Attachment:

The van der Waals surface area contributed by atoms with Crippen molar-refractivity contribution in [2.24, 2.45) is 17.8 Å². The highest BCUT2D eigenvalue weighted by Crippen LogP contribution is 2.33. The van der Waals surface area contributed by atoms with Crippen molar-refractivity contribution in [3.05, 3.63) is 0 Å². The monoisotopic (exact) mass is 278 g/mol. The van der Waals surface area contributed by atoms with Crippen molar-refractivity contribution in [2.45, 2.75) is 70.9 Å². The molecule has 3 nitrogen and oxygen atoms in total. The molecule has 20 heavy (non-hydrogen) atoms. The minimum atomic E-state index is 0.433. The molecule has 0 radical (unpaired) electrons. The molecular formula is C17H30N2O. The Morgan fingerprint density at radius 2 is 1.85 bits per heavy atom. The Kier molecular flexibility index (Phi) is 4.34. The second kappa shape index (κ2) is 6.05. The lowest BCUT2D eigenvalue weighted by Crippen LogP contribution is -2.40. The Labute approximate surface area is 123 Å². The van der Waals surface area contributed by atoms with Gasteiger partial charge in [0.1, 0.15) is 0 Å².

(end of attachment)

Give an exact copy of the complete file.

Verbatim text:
The van der Waals surface area contributed by atoms with Crippen molar-refractivity contribution in [2.24, 2.45) is 17.8 Å². The highest BCUT2D eigenvalue weighted by Crippen LogP contribution is 2.33. The van der Waals surface area contributed by atoms with Crippen molar-refractivity contribution in [3.05, 3.63) is 0 Å². The monoisotopic (exact) mass is 278 g/mol. The van der Waals surface area contributed by atoms with Crippen molar-refractivity contribution in [2.45, 2.75) is 70.9 Å². The molecule has 3 nitrogen and oxygen atoms in total. The molecule has 20 heavy (non-hydrogen) atoms. The minimum atomic E-state index is 0.433. The molecule has 0 radical (unpaired) electrons. The molecular formula is C17H30N2O. The Morgan fingerprint density at radius 2 is 1.85 bits per heavy atom. The Kier molecular flexibility index (Phi) is 4.34. The second kappa shape index (κ2) is 6.05. The lowest BCUT2D eigenvalue weighted by Crippen LogP contribution is -2.40. The Labute approximate surface area is 123 Å². The van der Waals surface area contributed by atoms with Gasteiger partial charge in [0.1, 0.15) is 0 Å².